Many schools institute a rolling admissions system. Those applicants who are reviewed first will be given the first interviews, and subsequently, will be granted admission before other candidates. There is never a downside for getting your application in as soon after June 1st as possible. Even if youre taking the August MCAT, try to get your application in early so medical schools can open a file on you. Even schools that dont employ rolling admissions will begin assessing applications as soon as they are received, and consequently, will start offering interviews to qualified candidates. You dont want to be among the herd of late interviewees at a school. That being said, if you cant send it early, and you find that working on it really cuts into your MCAT prep time, you may want to put it away until after the test.

Electronic Applications AMCAS will offer electronic applications for students beginning in 1996. This "e-application" is being titled "AMCAS-E." Students will be able to complete their application on computer and submit data on disk to the AMCAS. For 1996, paper applications will also be accepted by AMCAS.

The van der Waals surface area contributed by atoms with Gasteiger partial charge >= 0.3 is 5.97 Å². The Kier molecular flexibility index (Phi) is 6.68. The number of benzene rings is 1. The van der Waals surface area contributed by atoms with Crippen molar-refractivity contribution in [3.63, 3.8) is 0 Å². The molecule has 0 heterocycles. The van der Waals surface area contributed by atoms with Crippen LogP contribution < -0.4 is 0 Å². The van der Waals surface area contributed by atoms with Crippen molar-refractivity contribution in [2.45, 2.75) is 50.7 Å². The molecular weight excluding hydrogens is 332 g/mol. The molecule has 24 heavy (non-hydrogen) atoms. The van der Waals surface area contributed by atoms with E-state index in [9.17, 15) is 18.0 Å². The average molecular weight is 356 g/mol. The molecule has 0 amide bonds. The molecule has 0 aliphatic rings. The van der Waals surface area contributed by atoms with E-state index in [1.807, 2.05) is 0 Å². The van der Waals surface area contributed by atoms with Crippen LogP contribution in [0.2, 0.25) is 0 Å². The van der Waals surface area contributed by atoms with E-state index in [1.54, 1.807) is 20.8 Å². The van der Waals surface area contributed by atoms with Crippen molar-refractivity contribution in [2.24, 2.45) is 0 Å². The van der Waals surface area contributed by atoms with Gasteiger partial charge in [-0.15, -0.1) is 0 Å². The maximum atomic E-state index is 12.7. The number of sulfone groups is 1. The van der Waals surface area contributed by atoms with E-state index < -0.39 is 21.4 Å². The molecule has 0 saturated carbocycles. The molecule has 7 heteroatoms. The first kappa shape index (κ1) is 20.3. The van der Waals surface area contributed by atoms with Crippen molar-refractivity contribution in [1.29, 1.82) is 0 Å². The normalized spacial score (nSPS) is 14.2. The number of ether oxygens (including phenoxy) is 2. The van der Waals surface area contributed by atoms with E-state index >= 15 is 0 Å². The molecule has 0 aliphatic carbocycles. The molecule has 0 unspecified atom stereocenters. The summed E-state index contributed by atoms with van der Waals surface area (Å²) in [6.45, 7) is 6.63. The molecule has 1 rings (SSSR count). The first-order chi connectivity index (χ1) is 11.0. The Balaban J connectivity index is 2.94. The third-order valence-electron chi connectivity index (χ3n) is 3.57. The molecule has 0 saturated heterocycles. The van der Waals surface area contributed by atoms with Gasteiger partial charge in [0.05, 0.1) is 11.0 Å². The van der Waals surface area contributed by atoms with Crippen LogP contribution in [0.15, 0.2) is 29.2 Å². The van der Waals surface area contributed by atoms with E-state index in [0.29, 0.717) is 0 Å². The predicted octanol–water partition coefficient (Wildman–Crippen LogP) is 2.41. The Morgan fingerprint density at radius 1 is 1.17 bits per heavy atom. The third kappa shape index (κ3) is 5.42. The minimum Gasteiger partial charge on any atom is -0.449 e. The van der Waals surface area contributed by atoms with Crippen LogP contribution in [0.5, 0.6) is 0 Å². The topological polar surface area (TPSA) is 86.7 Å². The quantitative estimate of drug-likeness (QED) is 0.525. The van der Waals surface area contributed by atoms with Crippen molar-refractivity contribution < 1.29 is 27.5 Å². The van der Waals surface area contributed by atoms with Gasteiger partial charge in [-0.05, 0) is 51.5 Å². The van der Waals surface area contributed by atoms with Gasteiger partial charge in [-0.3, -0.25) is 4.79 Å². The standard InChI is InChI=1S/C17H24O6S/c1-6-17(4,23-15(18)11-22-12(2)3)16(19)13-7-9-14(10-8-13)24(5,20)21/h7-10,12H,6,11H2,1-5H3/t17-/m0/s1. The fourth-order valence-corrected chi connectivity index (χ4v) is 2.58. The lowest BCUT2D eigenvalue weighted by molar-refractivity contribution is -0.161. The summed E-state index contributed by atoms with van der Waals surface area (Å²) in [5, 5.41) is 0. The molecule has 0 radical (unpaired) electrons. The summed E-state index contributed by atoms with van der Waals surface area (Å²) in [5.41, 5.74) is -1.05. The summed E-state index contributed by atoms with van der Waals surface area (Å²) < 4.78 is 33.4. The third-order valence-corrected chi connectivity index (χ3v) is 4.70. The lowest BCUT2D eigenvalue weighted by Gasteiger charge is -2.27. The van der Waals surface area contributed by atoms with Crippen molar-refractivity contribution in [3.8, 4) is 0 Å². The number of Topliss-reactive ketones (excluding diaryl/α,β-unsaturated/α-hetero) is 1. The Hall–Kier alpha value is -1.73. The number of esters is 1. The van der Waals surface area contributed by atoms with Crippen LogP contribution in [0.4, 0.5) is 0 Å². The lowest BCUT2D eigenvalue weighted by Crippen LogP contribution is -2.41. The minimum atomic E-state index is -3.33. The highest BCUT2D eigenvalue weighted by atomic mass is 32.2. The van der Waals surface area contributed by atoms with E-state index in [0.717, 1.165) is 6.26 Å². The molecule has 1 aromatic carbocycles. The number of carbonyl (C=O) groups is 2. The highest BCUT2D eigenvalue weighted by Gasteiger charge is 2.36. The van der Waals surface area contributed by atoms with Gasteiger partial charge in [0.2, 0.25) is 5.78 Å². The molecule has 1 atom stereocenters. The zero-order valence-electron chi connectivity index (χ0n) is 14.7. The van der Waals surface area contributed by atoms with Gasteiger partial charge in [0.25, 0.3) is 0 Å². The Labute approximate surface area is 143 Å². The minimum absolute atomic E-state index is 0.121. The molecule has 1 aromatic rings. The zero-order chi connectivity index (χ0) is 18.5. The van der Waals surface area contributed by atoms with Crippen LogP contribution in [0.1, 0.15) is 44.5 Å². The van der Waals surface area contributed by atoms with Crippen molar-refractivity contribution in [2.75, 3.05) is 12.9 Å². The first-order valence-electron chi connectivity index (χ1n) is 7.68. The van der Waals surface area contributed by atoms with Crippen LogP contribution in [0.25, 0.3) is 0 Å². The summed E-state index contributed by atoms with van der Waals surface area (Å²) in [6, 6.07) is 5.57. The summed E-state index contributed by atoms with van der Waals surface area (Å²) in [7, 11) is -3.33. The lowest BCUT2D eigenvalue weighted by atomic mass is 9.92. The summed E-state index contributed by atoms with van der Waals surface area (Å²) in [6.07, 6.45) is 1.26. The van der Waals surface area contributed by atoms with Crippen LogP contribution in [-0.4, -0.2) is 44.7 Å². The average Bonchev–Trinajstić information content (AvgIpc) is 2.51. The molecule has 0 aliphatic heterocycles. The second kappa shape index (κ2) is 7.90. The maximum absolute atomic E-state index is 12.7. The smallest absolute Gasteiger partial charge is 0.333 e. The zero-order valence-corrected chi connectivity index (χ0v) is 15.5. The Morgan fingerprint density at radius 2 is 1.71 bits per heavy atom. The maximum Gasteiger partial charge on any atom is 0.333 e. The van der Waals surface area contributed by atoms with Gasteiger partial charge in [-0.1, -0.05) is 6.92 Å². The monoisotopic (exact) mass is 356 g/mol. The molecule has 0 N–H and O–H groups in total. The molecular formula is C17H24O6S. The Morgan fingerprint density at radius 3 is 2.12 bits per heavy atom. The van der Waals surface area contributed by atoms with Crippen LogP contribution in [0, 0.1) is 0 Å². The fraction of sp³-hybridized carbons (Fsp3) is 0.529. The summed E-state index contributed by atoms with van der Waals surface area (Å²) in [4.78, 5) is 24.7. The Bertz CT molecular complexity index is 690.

More Information about the AMCAS-E The AMCAS application consists of three sections spanning four pages:

  • General Information Page (Education, Work, Activities, Honors)
  • Personal Statement
  • Course Work and GPA Calculations

When you obtain the application, make multiple copies so that you can practice. Youll probably go through one or two rough drafts before producing your final, immaculate product. Remember, the application you submit MUST be typed or laser-printed and cannot be a copy. It should be pristine--no errant coffee or pizza stains, crusted whiteout, or smeared ink.